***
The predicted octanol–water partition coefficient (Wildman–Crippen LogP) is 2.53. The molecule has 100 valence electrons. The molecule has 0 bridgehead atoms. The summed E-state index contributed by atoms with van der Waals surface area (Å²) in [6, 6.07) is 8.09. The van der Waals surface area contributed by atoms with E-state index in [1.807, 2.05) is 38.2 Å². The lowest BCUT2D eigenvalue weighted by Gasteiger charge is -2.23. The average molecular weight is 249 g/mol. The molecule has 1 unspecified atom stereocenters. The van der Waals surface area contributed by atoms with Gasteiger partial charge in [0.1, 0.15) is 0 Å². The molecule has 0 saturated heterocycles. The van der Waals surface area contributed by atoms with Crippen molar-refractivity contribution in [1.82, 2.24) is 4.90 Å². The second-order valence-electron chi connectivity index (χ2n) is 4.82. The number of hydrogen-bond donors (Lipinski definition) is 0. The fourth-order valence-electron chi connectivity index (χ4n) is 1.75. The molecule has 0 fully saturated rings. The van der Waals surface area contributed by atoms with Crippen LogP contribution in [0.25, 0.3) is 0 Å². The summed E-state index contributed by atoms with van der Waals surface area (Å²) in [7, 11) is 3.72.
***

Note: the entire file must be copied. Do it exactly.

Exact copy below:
The predicted octanol–water partition coefficient (Wildman–Crippen LogP) is 2.53. The molecule has 100 valence electrons. The molecule has 0 bridgehead atoms. The summed E-state index contributed by atoms with van der Waals surface area (Å²) in [6, 6.07) is 8.09. The van der Waals surface area contributed by atoms with E-state index in [1.807, 2.05) is 38.2 Å². The lowest BCUT2D eigenvalue weighted by Gasteiger charge is -2.23. The average molecular weight is 249 g/mol. The molecule has 1 unspecified atom stereocenters. The van der Waals surface area contributed by atoms with Gasteiger partial charge in [0.1, 0.15) is 0 Å². The molecule has 0 saturated heterocycles. The van der Waals surface area contributed by atoms with Crippen molar-refractivity contribution in [1.82, 2.24) is 4.90 Å². The second-order valence-electron chi connectivity index (χ2n) is 4.82. The number of hydrogen-bond donors (Lipinski definition) is 0. The fourth-order valence-electron chi connectivity index (χ4n) is 1.75. The molecule has 0 fully saturated rings. The van der Waals surface area contributed by atoms with Crippen LogP contribution in [0.25, 0.3) is 0 Å². The summed E-state index contributed by atoms with van der Waals surface area (Å²) in [7, 11) is 3.72.